At the end of 2019 fasting for weight loss as well as the benefit of fasted workouts hit the headlines thanks to two celebrity Jennifers. As a fan myself, I thought I’d take a look at the research.
Both Jenifer Aniston and Jenifer Lopez have revealed themselves as fans of fasting, but in very different ways. While Aniston does the intermittent fasting diet plan 16/8 (only eating for eight hours in the day), Lopez does fasted exercise first thing in the morning under the instruction of her trainer Dodd Romero.
I’ve spoken to the experts and found out all you need to know: from fasted workout benefits and whether fasted cardio burns more fat, to the side effects of intermittent fasting and what you can drink.
Intermittent fasting diets
The 5:2 diet kicked off the popularity of intermittent fasting for weight loss in 2012, when the book the Fast Diet by Michael Mosley and Mimi Spencer was published. In this fasting schedule, on two days a week you can only consume up to 500-600 calories. More recently, the 16:8 weight loss diet has become increasingly popular (I’m a fan myself). It instructs you to each for eight hours of the day, and fast for 16.
Other, less popular, intermittent fasting diets for weight loss include Eat-Stop-Eat, where you completely fast for two days a week; alternate-day fasting, where you fast every other day by fasting completely or eating less than 500 calories; The Warrior Diet, where you eat small amounts of fruit and vegetables and have one large meal around 4pm.
Intermittent fasting benefits
The main reason people fast in this way is for weight loss, but fasting for short periods of time also triggers a lot of healing responses throughout the body.
Intermittent fasting can help regulate hormone levels and allow the body respond better to insulin, which together can aid fat loss. It also improves cell function and repair which is important for exercise recovery. It can also lower the levels of bad cholesterol, boost energy and improve cognitive function.
How to do intermittent fasting
At first, it can make you feel tired and maybe even weak. It may be best to start with a larger eating window and shave off an hour a week. Something to be wary of, especially if you’re trying it for the first time, is overindulging outside of fasting times. If you find yourself overeating, or even binging on food, in your eating hours or days, then it probably isn’t for you and it may lead to unhealthy eating habits.
What can you drink during intermittent fasting?
You can drink water, black coffee, tea (without milk), and zero-calorie drinks like Diet Coke. Anything above 50 calories will trigger your metabolism and so break the fast.
Is intermittent fasting safe for everyone?
While it has been proven to help prevent diabetes, for those already diagnosed it may not be suitable and you should always consult their doctor — this goes for most pre-existing health conditions.
Another big problem with intermittent fasting is that almost all of the research has been done on cis-men, and female biology is different, with a hormonal cycle every month that has a big impact on the body. One study done with cis-women showed a negative effect on blood sugar levels, and some health professionals question the effect on female reproduction.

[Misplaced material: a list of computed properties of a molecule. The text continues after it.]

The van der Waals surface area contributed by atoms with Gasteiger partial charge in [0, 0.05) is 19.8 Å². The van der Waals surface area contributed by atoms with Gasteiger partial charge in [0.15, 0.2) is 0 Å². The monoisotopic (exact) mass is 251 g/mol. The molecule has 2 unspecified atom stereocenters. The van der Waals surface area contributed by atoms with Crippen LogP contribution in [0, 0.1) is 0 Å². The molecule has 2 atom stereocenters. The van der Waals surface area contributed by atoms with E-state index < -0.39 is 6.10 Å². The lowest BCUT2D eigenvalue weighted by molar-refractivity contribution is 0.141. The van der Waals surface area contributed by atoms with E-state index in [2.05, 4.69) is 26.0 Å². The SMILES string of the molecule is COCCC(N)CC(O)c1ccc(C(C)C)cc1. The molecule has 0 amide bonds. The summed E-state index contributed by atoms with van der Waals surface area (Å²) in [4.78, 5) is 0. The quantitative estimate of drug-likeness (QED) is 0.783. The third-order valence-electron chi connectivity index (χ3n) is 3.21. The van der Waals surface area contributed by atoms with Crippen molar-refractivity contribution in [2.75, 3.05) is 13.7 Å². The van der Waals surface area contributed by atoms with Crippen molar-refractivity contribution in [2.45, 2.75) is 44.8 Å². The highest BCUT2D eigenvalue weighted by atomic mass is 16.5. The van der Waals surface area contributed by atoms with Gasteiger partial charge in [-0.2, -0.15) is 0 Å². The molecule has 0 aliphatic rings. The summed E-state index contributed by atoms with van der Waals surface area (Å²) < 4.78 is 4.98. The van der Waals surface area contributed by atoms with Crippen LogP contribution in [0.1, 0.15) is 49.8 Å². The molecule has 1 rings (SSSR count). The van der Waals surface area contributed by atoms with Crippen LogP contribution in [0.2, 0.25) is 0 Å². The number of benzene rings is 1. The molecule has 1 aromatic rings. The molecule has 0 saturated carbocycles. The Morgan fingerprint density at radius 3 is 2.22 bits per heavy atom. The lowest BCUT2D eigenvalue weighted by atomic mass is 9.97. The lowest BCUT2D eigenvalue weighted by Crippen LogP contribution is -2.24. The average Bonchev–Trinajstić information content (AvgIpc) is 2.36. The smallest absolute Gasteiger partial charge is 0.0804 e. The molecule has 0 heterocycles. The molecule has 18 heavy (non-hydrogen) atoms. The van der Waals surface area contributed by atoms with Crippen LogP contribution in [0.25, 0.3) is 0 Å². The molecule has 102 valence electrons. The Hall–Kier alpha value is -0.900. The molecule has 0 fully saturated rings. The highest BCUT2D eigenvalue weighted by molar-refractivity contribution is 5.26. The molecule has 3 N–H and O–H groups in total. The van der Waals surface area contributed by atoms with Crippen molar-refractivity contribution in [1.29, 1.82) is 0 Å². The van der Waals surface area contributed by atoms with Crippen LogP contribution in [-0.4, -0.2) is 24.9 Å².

This is a huge issue in most health and fitness research, and it needs to change. But that’s another blog post for another day.
What is a fasted workout?
Fasted exercise — usually undertaken in the morning before breakfast — is said to force the body to use stored fat for energy, which in time it will become accustomed to doing more often throughout the day causing it to be generally more efficient at burning fat stores. Fasted exercise should be restricted to cardio, because your body is unlikely to perform well at weight lifting and strength training in a fasted state.
You need to have gone roughly eight hours without food for it to count as fasted — hence why people usually do it in the morning — but it varies quite a lot depending on a person’s metabolism. For some it could be as little as a three or four hours, for others with a slow metabolism it could be up to 12.
Fasted cardio benefits
Studies also show it is likely to reduce blood sugar levels. Researchers from the University of Bath in England also found exercising on an empty stomach had the tendency to stop people overeating later in the day — so this could be a good alternative to those who struggle with overeating when intermittent fasting for weight loss.
The side effects of fasted exercise
While burning the body’s stored fat may sound appealing, low carbohydrate levels in the body can make you feel tired and less motivated to train in the first place. While one study showed an increased fat loss of 20% in fasted cardio, other research has shown that eating before will enable you to exercise for longer, therefore equalling the results.
It is also possible that you will struggle to train at a high intensity, so it is a good idea to do it on days when you’re exercising at a low intensity or not trying something new. And, again, much of the research has only been done on men.
Another risk of fasted cardio is losing muscle mass. The body is indiscriminate in its search for energy — so if you’re trying to build muscle it may not be right for your regime. As a general rule, keep the intensity low — so HIIT training is not recommended — and consume lean protein and wholegrain carbohydrates afterward.